Museum lovers will definitely love Turin!
You can spend a good few days in this beautiful city in the north of Italy just exploring all the museums and palaces it has to offer.
If you plan to visit Turin’s museums, and want to see more than two or three, I recommend you get the city pass, called Torino + Piedmonte Card. It will give you free entry to all the major museums, plus discounts on some other tourist attractions.
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This is one of the most famous museums in Turin, and when you visit you’ll see why. It’s certainly one of the most unique museums I’ve seen.
The National Cinema Museum (Museo Nazionale del Cinema) is an experiential museum with many interactive items that encourages you to push buttons all the time! It has many special screening rooms and generally I’d say it’s full of surprises 🙂
The first part of the museum covers the history of cinema, all the way from shadow theatre (beautiful!) through replicas of ancient equipment and a cool panorama of Turin that might make you dizzy.
It’s interesting to see all the methods used throughout history to present moving images. I learnt about quite a lot of old techniques I had no idea ever existed.
After the historical part, you move on to the modern part where things look much more familiar. The layout of this part of the museum is just wonderful.
The Cinema Museum is housed in the Mole Antonelliana – an iconic building in Turin that you see in all the postcards. When you reach the modern part of the museum, look up to see its dome from the inside.
You can also take the panoramic lift while you’re there to see the city from above.
Towards the end of your visit to the museum, it may feel like you’ve seen enough for one say, but don’t miss the movie poster gallery, especially if you’re a fan of vintage movie posters.
There is a lot to see in this museum. If you’re short on time, just focus on the highlights marked with a big red eye. Descriptions in English are available for everything on display.
More about the National Cinema Museum
Besides the Cinema Museum, the Egyptian Museum (Museo Egizio) is also one of the points of interest that Turin is famous for.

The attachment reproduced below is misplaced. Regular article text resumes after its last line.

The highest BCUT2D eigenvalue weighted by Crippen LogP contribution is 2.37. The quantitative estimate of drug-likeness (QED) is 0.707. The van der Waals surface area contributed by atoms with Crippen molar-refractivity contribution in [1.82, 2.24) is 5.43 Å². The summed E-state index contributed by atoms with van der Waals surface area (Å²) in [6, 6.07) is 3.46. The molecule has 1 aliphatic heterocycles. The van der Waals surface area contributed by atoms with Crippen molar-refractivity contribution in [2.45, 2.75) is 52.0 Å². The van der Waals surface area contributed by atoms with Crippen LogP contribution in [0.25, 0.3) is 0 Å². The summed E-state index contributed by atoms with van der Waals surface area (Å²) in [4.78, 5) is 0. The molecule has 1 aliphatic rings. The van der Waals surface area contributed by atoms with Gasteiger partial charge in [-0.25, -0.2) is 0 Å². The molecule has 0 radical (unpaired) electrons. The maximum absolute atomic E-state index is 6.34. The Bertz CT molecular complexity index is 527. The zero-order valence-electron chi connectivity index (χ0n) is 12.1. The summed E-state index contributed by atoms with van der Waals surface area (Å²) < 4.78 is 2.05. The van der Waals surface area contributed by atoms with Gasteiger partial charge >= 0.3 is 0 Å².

The museums has a fascinating collection all about ancient Egyptian art and culture.
It’s a great way to learn history by looking at ancient artifacts, some of which look almost intact. You’ll a lot of tombs and sculptures, and even a mummy.
Exhibition texts are available in English, Italian and Arabic.
When you buy your ticket, I recommend you get the audio guide, that’s also available in English. It is invaluable and will help you make the most of the visit, make sense of what you see and navigate the large collection. You can take the full 90 minute tour or a shorter 1 hour tour with the audio guide.
If you’re not into audio guides, you can explore by yourself and if you want to dive in more deeply, take a guided tour.
Right in the central Piazza Castello, close to the Royal Palace, is the palace that was historically used by two queens of the Savoy family, hence the name “Madama”.
You can’t miss its impressive facade and the interior is just a magnificent.
The building houses the Civic Museum of Ancient Art (Museo Civico di Arte Antica), with medieval Renaissance and Baroque works of art.
There’s also a large and impressive collection of decorative arts on the top floor.
I especially loved the Baroque floor, the rooms are just steeped in luxury!
The Museum of Decorative Arts
Don’t miss out on this gem if you love design, especially interior design.
The Museum of Decorative Arts (Fondazione Accorsi Ometto – Museo di Arti Decorative) is a private museum based on a collection of and antique dealer from Turin called Pietro Accorsi.
The display is really impressive. You start the tour with a curated collection of small items, such as porcelain dinnerware, snuff boxes and jewellery from the 18th and 19th centuries.
Later in the tour you reach what for me was the highlight, or more like a series of highlights, of this museum.
Gorgeous reproductions of themed rooms with exquisite and unique interior design: living rooms, a music room , a Chinese style room, various bedrooms and so on.
All of them include artwork, sculptures and furniture, with great attention to detail.
To visit the museum, you need a guided tour (included in the ticket price). Specify the language you require when you make a reservation at the ticket office, as some tours are only in Italian.
In the centre of Turin, in Piazza Castello, a large building with a white facade houses Turin’s Royal Palace (Palazzo Reale di Torino).
This was the house of the Savoy family. You’ll hear about them a lot when you visit Turin…
The Palace is now a museum, or rather a collection of several museums next to each other in the same building, that you can access with the same ticket.
The complex includes Galleria Sabauda, where you can view the Royal art collection.
Follow the arrows along the visitor route to see the gorgeous rooms of the palace. There are clear explanations in English in each room about what it was used for.
One of the room in the Royal Palace
Visit the chapel of the shroud with its beautiful dome by local architect Gaurini, who designed quite a few of the most important buildings in the city.
Don’t skip the armoury room, even if you, like me, are not into swords and helmets. The painted ceiling in the room is so worth it!
Before or after your visit to the Palace, you can also take a walk around the lovely Royal Gardens that are open to the public.